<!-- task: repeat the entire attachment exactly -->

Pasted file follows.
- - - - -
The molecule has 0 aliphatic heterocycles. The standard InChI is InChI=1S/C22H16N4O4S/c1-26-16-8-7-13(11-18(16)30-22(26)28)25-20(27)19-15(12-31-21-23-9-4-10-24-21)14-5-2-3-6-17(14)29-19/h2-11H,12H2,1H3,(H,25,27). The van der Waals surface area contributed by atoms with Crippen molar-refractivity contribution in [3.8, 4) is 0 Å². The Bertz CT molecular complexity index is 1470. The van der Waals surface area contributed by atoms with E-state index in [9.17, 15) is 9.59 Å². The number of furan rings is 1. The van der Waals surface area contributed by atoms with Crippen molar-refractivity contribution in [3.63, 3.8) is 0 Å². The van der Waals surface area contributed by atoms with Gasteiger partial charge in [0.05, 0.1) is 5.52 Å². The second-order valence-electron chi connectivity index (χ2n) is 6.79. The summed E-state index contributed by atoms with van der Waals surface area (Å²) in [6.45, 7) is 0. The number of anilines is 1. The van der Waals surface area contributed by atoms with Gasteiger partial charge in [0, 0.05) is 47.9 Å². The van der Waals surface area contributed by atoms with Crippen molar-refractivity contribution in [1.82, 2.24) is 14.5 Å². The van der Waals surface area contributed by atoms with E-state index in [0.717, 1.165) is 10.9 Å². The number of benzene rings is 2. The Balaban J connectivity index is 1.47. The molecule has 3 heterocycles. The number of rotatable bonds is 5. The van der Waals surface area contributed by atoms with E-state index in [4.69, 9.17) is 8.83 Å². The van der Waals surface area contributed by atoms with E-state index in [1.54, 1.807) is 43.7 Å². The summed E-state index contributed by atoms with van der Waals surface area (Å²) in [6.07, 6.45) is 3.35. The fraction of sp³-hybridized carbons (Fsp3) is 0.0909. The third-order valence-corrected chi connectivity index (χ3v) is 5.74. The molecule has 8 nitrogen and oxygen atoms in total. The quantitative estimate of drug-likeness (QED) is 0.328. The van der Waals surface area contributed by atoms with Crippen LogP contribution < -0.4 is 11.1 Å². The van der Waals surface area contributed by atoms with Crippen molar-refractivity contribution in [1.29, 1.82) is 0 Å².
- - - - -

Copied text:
The molecule has 0 aliphatic heterocycles. The standard InChI is InChI=1S/C22H16N4O4S/c1-26-16-8-7-13(11-18(16)30-22(26)28)25-20(27)19-15(12-31-21-23-9-4-10-24-21)14-5-2-3-6-17(14)29-19/h2-11H,12H2,1H3,(H,25,27). The van der Waals surface area contributed by atoms with Crippen molar-refractivity contribution in [3.8, 4) is 0 Å². The Bertz CT molecular complexity index is 1470. The van der Waals surface area contributed by atoms with E-state index in [9.17, 15) is 9.59 Å². The number of furan rings is 1. The van der Waals surface area contributed by atoms with Crippen molar-refractivity contribution in [3.63, 3.8) is 0 Å². The van der Waals surface area contributed by atoms with Gasteiger partial charge in [0.05, 0.1) is 5.52 Å². The second-order valence-electron chi connectivity index (χ2n) is 6.79. The summed E-state index contributed by atoms with van der Waals surface area (Å²) in [6.45, 7) is 0. The number of anilines is 1. The van der Waals surface area contributed by atoms with Gasteiger partial charge in [0, 0.05) is 47.9 Å². The van der Waals surface area contributed by atoms with Crippen molar-refractivity contribution in [1.82, 2.24) is 14.5 Å². The van der Waals surface area contributed by atoms with E-state index in [0.717, 1.165) is 10.9 Å². The number of benzene rings is 2. The Balaban J connectivity index is 1.47. The molecule has 3 heterocycles. The number of rotatable bonds is 5. The van der Waals surface area contributed by atoms with E-state index in [4.69, 9.17) is 8.83 Å². The van der Waals surface area contributed by atoms with E-state index in [1.54, 1.807) is 43.7 Å². The summed E-state index contributed by atoms with van der Waals surface area (Å²) in [6.07, 6.45) is 3.35. The fraction of sp³-hybridized carbons (Fsp3) is 0.0909. The third-order valence-corrected chi connectivity index (χ3v) is 5.74. The molecule has 8 nitrogen and oxygen atoms in total. The quantitative estimate of drug-likeness (QED) is 0.328. The van der Waals surface area contributed by atoms with Crippen LogP contribution < -0.4 is 11.1 Å². The van der Waals surface area contributed by atoms with Crippen molar-refractivity contribution in [1.29, 1.82) is 0 Å².